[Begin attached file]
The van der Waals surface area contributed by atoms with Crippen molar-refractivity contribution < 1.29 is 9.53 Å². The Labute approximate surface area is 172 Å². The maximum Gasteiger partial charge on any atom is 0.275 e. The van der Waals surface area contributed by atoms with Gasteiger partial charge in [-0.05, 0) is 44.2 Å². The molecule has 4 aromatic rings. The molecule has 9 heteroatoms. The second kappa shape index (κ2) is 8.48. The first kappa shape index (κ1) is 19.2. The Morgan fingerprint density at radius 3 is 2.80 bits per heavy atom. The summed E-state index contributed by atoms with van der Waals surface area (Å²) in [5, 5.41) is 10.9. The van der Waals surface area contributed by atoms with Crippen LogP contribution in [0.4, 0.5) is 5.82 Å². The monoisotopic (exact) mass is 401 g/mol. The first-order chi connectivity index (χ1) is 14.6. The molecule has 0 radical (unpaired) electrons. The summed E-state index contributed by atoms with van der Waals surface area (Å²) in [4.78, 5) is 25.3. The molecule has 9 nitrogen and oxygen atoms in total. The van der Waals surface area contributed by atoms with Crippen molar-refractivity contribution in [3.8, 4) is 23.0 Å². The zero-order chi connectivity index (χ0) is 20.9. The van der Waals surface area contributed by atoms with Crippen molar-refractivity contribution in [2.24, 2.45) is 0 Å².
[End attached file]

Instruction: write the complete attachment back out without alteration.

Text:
The van der Waals surface area contributed by atoms with Crippen molar-refractivity contribution < 1.29 is 9.53 Å². The Labute approximate surface area is 172 Å². The maximum Gasteiger partial charge on any atom is 0.275 e. The van der Waals surface area contributed by atoms with Gasteiger partial charge in [-0.05, 0) is 44.2 Å². The molecule has 4 aromatic rings. The molecule has 9 heteroatoms. The second kappa shape index (κ2) is 8.48. The first kappa shape index (κ1) is 19.2. The Morgan fingerprint density at radius 3 is 2.80 bits per heavy atom. The summed E-state index contributed by atoms with van der Waals surface area (Å²) in [5, 5.41) is 10.9. The van der Waals surface area contributed by atoms with Crippen LogP contribution in [0.4, 0.5) is 5.82 Å². The monoisotopic (exact) mass is 401 g/mol. The first-order chi connectivity index (χ1) is 14.6. The molecule has 0 radical (unpaired) electrons. The summed E-state index contributed by atoms with van der Waals surface area (Å²) in [4.78, 5) is 25.3. The molecule has 9 nitrogen and oxygen atoms in total. The van der Waals surface area contributed by atoms with Crippen molar-refractivity contribution in [3.8, 4) is 23.0 Å². The zero-order chi connectivity index (χ0) is 20.9. The van der Waals surface area contributed by atoms with Crippen molar-refractivity contribution in [2.24, 2.45) is 0 Å².